An EU initiative will facilitate the production, storage, and supply of hydrogen for a wide range of end users, and integrate green power into the energy system.
With increasing efforts to cut carbon emissions, electric power from renewables is becoming an important source of energy. Hydrogen in particular is known as a versatile, clean, and safe energy carrier.
Its production based on wind power utilising electrolysis – the separation of water into hydrogen and oxygen – is nothing new. However, cost-competitive, and sustainable production of large amounts of hydrogen with this process has proven difficult. The HyBalance project is determined to produce hydrogen on a larger scale from wind turbines with a power-to-hydrogen plant. It will enable the storage of cheap renewable electricity, providing both grid balancing services and hydrogen for industrial users. It will also supply the transportation sector with hydrogen.
The EU-funded project’s pilot site was recently inaugurated by Air Liquide, the company that is coordinating HyBalance. According to a report by Phys.org, the electrolyser, have a capacity of 1.2 MW, and enables the production of around 500 kg of hydrogen a day without releasing CO2.
The company says the amount is enough for 1,000 cars and can also be supplied to hydrogen buses and forklifts. Besides industrial customers, the hydrogen that’s produced will be used to supply the network of five hydrogen stations installed and operated in Denmark.
Grid balancing is crucial for the stability of electricity systems. Due to their intermittent nature, solar or wind energy sources can over or undersupply a grid with electricity. If left unbalanced, the excess voltage and frequency from the oversupply of electricity could cause damage to electronics. Electrolysers enable utility companies to store the energy that would be wasted over long periods of oversupply. During peak demand, the stored hydrogen can be used to generate enough electricity.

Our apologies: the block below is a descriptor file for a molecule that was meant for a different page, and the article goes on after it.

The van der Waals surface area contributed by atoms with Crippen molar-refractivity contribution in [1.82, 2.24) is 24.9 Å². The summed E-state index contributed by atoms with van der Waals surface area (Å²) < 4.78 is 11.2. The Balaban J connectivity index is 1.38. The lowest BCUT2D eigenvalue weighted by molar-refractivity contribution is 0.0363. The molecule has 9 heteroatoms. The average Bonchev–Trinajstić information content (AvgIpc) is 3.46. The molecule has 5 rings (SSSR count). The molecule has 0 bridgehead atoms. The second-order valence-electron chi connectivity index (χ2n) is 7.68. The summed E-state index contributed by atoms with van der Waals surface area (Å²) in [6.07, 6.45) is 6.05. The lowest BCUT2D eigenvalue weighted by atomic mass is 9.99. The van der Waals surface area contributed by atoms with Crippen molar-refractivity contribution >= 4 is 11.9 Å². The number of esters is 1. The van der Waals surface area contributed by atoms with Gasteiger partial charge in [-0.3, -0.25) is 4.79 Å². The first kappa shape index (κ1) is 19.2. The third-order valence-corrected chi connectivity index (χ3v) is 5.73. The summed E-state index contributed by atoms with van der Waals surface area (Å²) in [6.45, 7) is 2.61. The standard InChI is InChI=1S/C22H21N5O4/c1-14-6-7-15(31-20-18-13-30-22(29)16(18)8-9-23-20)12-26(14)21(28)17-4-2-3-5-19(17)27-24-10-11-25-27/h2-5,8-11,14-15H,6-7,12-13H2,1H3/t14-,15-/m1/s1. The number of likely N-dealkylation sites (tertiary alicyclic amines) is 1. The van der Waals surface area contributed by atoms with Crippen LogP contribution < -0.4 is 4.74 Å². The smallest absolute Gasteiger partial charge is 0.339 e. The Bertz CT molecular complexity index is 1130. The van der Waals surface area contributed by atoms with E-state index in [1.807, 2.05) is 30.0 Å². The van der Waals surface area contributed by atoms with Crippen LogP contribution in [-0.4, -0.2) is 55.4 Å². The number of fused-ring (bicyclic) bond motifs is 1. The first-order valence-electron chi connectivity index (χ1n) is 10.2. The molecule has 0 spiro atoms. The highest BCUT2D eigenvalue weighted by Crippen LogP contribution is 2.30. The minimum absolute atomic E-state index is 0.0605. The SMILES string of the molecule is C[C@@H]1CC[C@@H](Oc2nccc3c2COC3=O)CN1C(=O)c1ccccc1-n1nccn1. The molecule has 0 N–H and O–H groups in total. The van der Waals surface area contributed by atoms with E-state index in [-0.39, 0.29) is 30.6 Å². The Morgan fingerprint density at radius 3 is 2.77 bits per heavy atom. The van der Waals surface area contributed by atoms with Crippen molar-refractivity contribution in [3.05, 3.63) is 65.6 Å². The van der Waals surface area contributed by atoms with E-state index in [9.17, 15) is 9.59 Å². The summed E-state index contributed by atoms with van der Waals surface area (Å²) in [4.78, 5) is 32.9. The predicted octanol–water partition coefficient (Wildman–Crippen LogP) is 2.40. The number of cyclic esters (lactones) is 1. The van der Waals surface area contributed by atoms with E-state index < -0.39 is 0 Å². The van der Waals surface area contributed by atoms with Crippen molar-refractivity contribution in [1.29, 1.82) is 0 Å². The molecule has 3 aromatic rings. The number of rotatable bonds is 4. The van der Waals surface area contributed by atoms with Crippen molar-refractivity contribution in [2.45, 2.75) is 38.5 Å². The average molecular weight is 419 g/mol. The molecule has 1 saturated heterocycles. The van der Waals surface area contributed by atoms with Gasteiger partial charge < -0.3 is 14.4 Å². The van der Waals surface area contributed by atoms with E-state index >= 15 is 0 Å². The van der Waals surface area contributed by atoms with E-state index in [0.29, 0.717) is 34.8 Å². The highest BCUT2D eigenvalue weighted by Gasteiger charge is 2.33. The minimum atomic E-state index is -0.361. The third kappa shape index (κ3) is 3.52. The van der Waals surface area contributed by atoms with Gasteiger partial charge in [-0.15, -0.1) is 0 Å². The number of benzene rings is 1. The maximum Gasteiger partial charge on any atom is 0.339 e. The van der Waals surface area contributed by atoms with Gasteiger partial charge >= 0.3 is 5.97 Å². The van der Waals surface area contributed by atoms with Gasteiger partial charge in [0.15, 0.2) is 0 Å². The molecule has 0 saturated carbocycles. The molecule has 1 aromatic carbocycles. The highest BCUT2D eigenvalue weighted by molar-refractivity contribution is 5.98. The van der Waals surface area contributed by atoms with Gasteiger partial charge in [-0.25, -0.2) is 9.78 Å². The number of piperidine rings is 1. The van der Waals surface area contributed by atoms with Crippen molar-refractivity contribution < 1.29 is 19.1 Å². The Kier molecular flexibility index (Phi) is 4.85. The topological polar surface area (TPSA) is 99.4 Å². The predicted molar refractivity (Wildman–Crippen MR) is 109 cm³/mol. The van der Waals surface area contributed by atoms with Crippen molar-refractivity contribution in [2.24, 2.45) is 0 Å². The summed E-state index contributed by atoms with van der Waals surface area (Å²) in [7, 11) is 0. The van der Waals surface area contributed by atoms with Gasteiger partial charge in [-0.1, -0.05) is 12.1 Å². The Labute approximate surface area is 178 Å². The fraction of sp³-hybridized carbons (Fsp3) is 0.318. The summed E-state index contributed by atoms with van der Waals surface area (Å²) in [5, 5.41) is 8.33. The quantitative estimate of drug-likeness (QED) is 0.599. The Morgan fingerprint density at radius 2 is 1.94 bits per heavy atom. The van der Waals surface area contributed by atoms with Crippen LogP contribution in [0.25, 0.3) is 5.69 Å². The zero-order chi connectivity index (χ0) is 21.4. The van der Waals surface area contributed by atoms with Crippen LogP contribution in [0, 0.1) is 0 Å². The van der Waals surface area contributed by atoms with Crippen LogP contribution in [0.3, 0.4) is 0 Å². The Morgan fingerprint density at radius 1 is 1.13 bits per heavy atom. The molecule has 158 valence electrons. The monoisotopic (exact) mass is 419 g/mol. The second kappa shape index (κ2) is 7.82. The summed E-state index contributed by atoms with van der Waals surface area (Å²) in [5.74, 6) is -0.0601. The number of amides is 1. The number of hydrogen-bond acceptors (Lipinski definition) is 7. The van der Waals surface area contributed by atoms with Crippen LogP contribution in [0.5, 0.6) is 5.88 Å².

“Wind power is fluctuating and requires adequate flexibility options to ensure balance in the electricity grid. Dynamic water electrolysis offers such flexibility using electricity when the prices are low or there is a need for balancing and transforming it into hydrogen,” quotes the company brochure.
To promote green transition, HyBalance will develop business models which will determine when it pays off to turn the wind power into hydrogen.
The project will use proton exchange membrane (PEM) electrolysis technology, which is characterised by high efficiency (more hydrogen produced per kWh of electricity). The partners hope that this technology will be fully validated for commercial applications when the project is concluded.
The ongoing HyBalance (HyBalance) project was designed to demonstrate the link between energy storage in the form of hydrogen and the deployment of hydrogen mobility solutions, in line with CORDIS.